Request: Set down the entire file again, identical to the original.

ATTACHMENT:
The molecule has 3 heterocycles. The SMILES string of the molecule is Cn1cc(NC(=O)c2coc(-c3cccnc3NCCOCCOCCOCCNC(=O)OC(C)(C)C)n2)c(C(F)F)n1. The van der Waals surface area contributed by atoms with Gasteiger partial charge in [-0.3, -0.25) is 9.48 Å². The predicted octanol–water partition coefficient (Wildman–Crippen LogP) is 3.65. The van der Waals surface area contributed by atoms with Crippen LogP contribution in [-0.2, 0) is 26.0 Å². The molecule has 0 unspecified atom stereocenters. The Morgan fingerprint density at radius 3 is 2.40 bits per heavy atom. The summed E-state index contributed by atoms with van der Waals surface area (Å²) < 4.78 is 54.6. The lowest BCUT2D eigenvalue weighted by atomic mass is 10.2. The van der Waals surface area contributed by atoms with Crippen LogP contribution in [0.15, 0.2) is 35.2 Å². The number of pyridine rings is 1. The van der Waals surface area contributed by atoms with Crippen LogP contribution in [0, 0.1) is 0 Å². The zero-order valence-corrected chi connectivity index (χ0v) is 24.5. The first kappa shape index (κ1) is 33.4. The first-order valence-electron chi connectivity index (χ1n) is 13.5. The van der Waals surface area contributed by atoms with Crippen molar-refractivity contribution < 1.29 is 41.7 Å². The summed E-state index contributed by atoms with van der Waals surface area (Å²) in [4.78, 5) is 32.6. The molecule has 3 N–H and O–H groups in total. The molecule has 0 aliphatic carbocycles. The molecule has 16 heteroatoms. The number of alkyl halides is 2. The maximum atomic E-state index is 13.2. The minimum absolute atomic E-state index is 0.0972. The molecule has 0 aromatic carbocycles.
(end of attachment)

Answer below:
The molecule has 3 heterocycles. The SMILES string of the molecule is Cn1cc(NC(=O)c2coc(-c3cccnc3NCCOCCOCCOCCNC(=O)OC(C)(C)C)n2)c(C(F)F)n1. The van der Waals surface area contributed by atoms with Gasteiger partial charge in [-0.3, -0.25) is 9.48 Å². The predicted octanol–water partition coefficient (Wildman–Crippen LogP) is 3.65. The van der Waals surface area contributed by atoms with Crippen LogP contribution in [-0.2, 0) is 26.0 Å². The molecule has 0 unspecified atom stereocenters. The Morgan fingerprint density at radius 3 is 2.40 bits per heavy atom. The summed E-state index contributed by atoms with van der Waals surface area (Å²) < 4.78 is 54.6. The lowest BCUT2D eigenvalue weighted by atomic mass is 10.2. The van der Waals surface area contributed by atoms with Crippen LogP contribution in [0.15, 0.2) is 35.2 Å². The number of pyridine rings is 1. The van der Waals surface area contributed by atoms with Crippen LogP contribution in [0, 0.1) is 0 Å². The zero-order valence-corrected chi connectivity index (χ0v) is 24.5. The first kappa shape index (κ1) is 33.4. The first-order valence-electron chi connectivity index (χ1n) is 13.5. The van der Waals surface area contributed by atoms with Crippen molar-refractivity contribution < 1.29 is 41.7 Å². The summed E-state index contributed by atoms with van der Waals surface area (Å²) in [4.78, 5) is 32.6. The molecule has 3 N–H and O–H groups in total. The molecule has 0 aliphatic carbocycles. The molecule has 16 heteroatoms. The number of alkyl halides is 2. The maximum atomic E-state index is 13.2. The minimum absolute atomic E-state index is 0.0972. The molecule has 0 aromatic carbocycles.